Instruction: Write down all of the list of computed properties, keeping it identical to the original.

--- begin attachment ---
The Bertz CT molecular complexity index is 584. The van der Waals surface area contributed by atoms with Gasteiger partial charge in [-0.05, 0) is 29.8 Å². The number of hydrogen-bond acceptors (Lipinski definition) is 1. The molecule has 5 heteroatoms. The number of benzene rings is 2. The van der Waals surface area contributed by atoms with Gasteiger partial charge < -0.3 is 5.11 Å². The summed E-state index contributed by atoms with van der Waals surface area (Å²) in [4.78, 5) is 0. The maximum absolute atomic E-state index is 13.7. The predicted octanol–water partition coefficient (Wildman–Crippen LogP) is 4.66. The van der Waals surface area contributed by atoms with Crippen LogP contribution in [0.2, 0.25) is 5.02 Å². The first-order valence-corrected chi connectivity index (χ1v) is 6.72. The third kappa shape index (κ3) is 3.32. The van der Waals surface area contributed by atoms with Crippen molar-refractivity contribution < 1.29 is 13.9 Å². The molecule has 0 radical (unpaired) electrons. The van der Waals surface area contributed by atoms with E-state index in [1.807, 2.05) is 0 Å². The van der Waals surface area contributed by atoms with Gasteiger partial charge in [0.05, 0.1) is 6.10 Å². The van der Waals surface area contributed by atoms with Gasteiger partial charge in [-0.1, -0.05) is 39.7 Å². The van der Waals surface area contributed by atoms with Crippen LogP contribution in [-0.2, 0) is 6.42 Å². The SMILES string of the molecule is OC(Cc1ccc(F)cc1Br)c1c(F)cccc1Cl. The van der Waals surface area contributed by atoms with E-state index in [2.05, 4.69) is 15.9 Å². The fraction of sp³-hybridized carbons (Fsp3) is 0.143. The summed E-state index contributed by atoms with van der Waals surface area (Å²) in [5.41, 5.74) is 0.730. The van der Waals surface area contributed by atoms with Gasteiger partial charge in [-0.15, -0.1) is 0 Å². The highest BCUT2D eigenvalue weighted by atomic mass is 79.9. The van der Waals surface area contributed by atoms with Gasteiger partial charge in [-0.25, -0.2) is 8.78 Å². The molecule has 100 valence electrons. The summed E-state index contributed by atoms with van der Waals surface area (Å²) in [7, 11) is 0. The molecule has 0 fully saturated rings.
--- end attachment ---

The Bertz CT molecular complexity index is 584. The van der Waals surface area contributed by atoms with Gasteiger partial charge in [-0.05, 0) is 29.8 Å². The number of hydrogen-bond acceptors (Lipinski definition) is 1. The molecule has 5 heteroatoms. The number of benzene rings is 2. The van der Waals surface area contributed by atoms with Gasteiger partial charge < -0.3 is 5.11 Å². The summed E-state index contributed by atoms with van der Waals surface area (Å²) in [4.78, 5) is 0. The maximum absolute atomic E-state index is 13.7. The predicted octanol–water partition coefficient (Wildman–Crippen LogP) is 4.66. The van der Waals surface area contributed by atoms with Crippen LogP contribution in [0.2, 0.25) is 5.02 Å². The first-order valence-corrected chi connectivity index (χ1v) is 6.72. The third kappa shape index (κ3) is 3.32. The van der Waals surface area contributed by atoms with Crippen molar-refractivity contribution < 1.29 is 13.9 Å². The molecule has 0 radical (unpaired) electrons. The van der Waals surface area contributed by atoms with E-state index in [1.807, 2.05) is 0 Å². The van der Waals surface area contributed by atoms with Gasteiger partial charge in [0.05, 0.1) is 6.10 Å². The van der Waals surface area contributed by atoms with Gasteiger partial charge in [-0.1, -0.05) is 39.7 Å². The van der Waals surface area contributed by atoms with Crippen LogP contribution in [-0.2, 0) is 6.42 Å². The SMILES string of the molecule is OC(Cc1ccc(F)cc1Br)c1c(F)cccc1Cl. The van der Waals surface area contributed by atoms with E-state index in [2.05, 4.69) is 15.9 Å². The fraction of sp³-hybridized carbons (Fsp3) is 0.143. The summed E-state index contributed by atoms with van der Waals surface area (Å²) in [5.41, 5.74) is 0.730. The van der Waals surface area contributed by atoms with Gasteiger partial charge in [-0.15, -0.1) is 0 Å². The highest BCUT2D eigenvalue weighted by atomic mass is 79.9. The van der Waals surface area contributed by atoms with Gasteiger partial charge in [-0.25, -0.2) is 8.78 Å². The molecule has 100 valence electrons. The summed E-state index contributed by atoms with van der Waals surface area (Å²) in [7, 11) is 0. The molecule has 0 fully saturated rings.